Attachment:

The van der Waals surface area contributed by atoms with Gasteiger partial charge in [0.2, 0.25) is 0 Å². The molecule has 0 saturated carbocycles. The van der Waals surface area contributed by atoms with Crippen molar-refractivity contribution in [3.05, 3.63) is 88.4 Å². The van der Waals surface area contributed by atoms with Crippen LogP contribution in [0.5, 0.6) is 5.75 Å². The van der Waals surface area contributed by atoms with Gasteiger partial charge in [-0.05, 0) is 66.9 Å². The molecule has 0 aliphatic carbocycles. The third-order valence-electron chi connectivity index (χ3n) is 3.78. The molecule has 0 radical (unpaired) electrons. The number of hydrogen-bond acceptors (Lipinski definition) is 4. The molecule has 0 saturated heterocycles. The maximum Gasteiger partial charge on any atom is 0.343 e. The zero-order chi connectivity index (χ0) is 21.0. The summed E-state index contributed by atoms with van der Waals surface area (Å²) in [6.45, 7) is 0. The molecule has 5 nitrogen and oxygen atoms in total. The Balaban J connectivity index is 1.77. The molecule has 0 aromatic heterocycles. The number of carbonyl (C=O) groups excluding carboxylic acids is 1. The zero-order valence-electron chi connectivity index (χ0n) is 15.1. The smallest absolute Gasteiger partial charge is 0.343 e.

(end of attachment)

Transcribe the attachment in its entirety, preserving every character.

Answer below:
The van der Waals surface area contributed by atoms with Gasteiger partial charge in [0.2, 0.25) is 0 Å². The molecule has 0 saturated carbocycles. The van der Waals surface area contributed by atoms with Crippen molar-refractivity contribution in [3.05, 3.63) is 88.4 Å². The van der Waals surface area contributed by atoms with Crippen LogP contribution in [0.5, 0.6) is 5.75 Å². The van der Waals surface area contributed by atoms with Gasteiger partial charge in [-0.05, 0) is 66.9 Å². The molecule has 0 aliphatic carbocycles. The third-order valence-electron chi connectivity index (χ3n) is 3.78. The molecule has 0 radical (unpaired) electrons. The number of hydrogen-bond acceptors (Lipinski definition) is 4. The molecule has 0 saturated heterocycles. The maximum Gasteiger partial charge on any atom is 0.343 e. The zero-order chi connectivity index (χ0) is 21.0. The summed E-state index contributed by atoms with van der Waals surface area (Å²) in [6.45, 7) is 0. The molecule has 5 nitrogen and oxygen atoms in total. The Balaban J connectivity index is 1.77. The molecule has 0 aromatic heterocycles. The number of carbonyl (C=O) groups excluding carboxylic acids is 1. The zero-order valence-electron chi connectivity index (χ0n) is 15.1. The smallest absolute Gasteiger partial charge is 0.343 e.